Flexible solar cells with molecular electronics

Solar cells made of polymers – long chains of carbon atoms – are cheaper to make than current silicon-based models. They are also more flexible. Ellen Moons is heading a project in which researchers at four universities are learning more about how the structure is formed in the photoactive layer of the solar cell. The aim is to improve their efficiency and scale up the technology.

Project Grant 2016

Mastering morphology for solution-borne electronics

Principal investigator:
Professor Ellen Moons

Karlstad University
Jan van Stam

Chalmers University of Technology
Christian Müller
Ergang Wang

Linköping University
Fengling Zhang

Lund University
Ivan Scheblykin
Petter Persson

Karlstad University

Grant in SEK:
SEK 28.75 million over five years

The lab at Karlstad University is a hive of activity. A long-awaited upgrade is being made of an atomic force microscope (AFM), used to carry out nanoscale studies of polymer solar cells. A nanometer is one billionth of a meter. Images from the microscope give the researchers information on the properties of the material. Like a phonograph, the microscope uses a sharp probe to scan the morphology – structures – in the photoactive layer of the solar cell, where light is absorbed.

“Really good resolution – it’s never looked this good before,” exclaims Moons, who is a professor of physics, when she looks at the computer screen.

The upgrade has been made possible by a five-year project grant from the Knut and Alice Wallenberg Foundation. Moons’ project also involves researchers from Chalmers University of Technology, Lund University, and Linköping University.

“The ultimate purpose of the project is to create polymeric solar cells that can be made cheaply. We want to make them more efficient and more stable. We’re focusing on solar cells because that’s where our experience lies, but the principles at the heart of the project can essentially be applied to other polymer electronics, such as LED.”

The drying process

Moons explains that polymers consist of long chains, mainly of carbon atoms. Solar cells based on light-absorbing and electrically conducting polymers may offer an alternative to current silicon-based units. But to be more commercially viable they need to be more efficient, and have a longer life.

A solar cell with the right characteristics and performance is created by mixing the polymers in a solution, which is then applied to a surface such as glass or flexible plastic. The photoactive layer contains molecules that are electron donors and acceptors. Moons and her fellow researchers want to know more about how they are mixed. They are finding out with the help of physics, chemistry, and electronics.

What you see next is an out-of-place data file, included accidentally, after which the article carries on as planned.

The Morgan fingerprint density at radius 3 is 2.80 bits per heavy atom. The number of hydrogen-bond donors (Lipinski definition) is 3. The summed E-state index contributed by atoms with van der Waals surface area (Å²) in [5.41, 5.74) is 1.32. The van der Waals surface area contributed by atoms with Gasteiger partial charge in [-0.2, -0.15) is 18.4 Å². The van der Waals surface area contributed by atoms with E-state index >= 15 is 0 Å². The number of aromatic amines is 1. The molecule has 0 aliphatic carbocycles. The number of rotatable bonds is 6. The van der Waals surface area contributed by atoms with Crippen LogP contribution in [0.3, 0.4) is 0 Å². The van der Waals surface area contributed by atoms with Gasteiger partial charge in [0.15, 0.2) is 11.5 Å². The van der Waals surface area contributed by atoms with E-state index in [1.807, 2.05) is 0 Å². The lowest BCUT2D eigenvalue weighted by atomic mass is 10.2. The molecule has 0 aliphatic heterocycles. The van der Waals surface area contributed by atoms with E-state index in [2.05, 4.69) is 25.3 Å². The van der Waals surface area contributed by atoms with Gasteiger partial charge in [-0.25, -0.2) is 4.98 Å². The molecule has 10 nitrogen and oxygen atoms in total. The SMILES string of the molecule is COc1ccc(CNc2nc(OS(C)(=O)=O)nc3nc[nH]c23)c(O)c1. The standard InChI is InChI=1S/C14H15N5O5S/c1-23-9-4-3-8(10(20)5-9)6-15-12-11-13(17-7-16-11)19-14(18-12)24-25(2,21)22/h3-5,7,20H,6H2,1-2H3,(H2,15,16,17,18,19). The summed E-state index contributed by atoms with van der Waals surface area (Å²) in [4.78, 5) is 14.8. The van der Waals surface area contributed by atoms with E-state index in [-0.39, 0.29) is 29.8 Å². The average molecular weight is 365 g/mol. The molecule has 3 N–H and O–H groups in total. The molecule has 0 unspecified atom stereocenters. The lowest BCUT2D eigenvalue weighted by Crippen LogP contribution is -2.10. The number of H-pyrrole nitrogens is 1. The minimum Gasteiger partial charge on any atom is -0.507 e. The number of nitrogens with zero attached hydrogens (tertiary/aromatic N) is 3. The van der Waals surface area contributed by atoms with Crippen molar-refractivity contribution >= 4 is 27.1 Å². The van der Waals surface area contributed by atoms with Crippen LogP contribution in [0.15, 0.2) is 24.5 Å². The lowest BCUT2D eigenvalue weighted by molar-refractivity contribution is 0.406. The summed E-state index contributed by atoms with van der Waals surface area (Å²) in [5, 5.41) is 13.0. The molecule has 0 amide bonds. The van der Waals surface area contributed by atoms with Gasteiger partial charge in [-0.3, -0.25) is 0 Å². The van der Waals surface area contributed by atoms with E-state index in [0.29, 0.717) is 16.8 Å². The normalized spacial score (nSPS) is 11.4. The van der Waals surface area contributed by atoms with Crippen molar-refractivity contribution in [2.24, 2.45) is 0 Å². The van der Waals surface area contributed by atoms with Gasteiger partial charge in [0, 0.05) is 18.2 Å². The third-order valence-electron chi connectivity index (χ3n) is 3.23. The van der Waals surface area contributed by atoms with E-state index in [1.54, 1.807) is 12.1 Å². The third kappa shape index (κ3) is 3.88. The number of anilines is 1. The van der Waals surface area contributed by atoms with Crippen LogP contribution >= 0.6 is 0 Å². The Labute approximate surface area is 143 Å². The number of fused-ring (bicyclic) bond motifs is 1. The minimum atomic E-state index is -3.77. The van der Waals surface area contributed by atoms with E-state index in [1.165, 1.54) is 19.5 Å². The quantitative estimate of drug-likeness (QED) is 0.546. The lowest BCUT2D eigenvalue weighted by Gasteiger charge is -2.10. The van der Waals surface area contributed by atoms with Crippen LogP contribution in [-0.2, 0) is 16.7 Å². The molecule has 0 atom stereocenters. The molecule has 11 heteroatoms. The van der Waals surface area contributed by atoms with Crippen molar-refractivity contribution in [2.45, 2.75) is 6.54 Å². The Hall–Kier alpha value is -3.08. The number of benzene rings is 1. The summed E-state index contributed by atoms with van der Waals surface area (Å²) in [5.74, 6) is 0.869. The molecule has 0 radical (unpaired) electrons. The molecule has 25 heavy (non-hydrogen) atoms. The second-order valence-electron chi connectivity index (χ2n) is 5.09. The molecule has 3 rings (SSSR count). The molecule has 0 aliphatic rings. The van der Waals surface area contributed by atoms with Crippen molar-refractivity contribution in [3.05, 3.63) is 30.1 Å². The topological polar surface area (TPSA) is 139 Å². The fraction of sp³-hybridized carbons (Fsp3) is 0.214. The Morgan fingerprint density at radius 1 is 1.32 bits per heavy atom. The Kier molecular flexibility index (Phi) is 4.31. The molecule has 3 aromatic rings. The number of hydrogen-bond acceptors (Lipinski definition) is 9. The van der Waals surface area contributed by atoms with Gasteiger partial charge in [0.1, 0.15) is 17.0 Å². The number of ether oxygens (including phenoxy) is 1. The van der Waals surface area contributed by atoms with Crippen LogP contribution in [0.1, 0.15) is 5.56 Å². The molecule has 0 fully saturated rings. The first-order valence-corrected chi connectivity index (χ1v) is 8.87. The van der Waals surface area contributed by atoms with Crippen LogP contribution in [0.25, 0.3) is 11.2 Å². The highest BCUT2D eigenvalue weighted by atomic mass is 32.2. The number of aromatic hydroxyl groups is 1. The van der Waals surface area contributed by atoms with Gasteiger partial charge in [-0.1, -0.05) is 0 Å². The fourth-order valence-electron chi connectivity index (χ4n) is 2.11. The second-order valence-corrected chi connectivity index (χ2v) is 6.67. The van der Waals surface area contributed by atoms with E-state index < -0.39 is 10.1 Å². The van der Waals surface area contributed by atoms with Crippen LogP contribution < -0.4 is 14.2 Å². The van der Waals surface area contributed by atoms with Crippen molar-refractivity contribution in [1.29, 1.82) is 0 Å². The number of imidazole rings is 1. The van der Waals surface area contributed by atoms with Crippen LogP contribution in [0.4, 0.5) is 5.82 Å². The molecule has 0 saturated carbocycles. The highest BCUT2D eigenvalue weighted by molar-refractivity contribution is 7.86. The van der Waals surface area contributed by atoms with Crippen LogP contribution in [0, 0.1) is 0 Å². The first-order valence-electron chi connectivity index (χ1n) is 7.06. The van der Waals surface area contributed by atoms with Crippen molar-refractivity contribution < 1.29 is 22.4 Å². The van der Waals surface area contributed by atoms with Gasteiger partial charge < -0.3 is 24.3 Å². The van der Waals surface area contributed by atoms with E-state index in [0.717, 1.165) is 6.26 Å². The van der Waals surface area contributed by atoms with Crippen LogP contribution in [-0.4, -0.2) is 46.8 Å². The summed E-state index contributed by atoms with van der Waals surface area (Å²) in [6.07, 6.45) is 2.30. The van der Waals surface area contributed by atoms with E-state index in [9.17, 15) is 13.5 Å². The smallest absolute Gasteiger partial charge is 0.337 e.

“The solvent evaporates and during the drying process the distribution of donor and acceptor molecules changes, it phase separates. We want to know how this happens, and how we can control phase separation to achieve a specific morphology in the photoactive layer. We have decided to study a specific kind of polymer solar cell – a polymer-polymer solar cell, in which both donor and acceptor are polymers. All teams involved in the project will be focusing on the morphology based on their specialized methods.”

Refining information

Most of the researchers’ work involves experiments. Different types of advanced microscopy and spectroscopy methods are used, depending on the size of the structures in the photoactive layer.

“One major challenge is to find the right method so we can see what happens during the drying phase. It’s a dynamic process – we want to be able to image it, and extract information on the morphology at as high a resolution as possible,” Moons says.

The grant will also be used to purchase a new instrument, known as AFM-IR, which combines atomic force microscopy with infrared spectroscopy.

“It will be the first one in Sweden. So when we examine the structure using the thin probe scanning the surface, we will also be able to use an infrared beam to extract information about which molecules are present in the photoactive layer. We can see which molecules are there, more or less as we can when we use X-ray spectroscopy at synchrotron light source facilities, which entail lengthy journeys for us. We will soon have this technology here in Karlstad.”

Greater knowledge of the drying process in the photoactive layer is needed to achieve the ultimate goal of larger-scale production of polymer solar cells, using special printing methods. Moons shows an example of a printed solar cell she has received from fellow researchers at the Technical University of Denmark.

“To manufacture large flexible polymer solar cells using roll-to-roll printing, you must know how this layer dries. We haven’t printed any solar cells yet. Since we are working on fundamental questions, we usually coat them on a rigid substrate that is suitable for our measurements. So far we have made solar cells on glass, but the same technology can be used on flexible substrates like plastic.”

As part of the project, researchers at Linköping University are developing printed polymer solar cells in collaboration with a spin-off called Epishine in Norrköping.

Established collaboration

The project has its roots in a long-running collaboration on organic solar cells, principally between Linköping, Lund, and Chalmers universities. The research teams will include PhD students who will be supervised jointly. Moons comments:

“It’s wonderful – it means a great deal to receive this grant. For me as a researcher and for us in Karlstad, but most of all because it secures long-term continuation of our successful collaboration. We can build on something we’re good at in Sweden.”

Text Susanne Rosén
Translation Maxwell Arding
Photo Magnus Bergström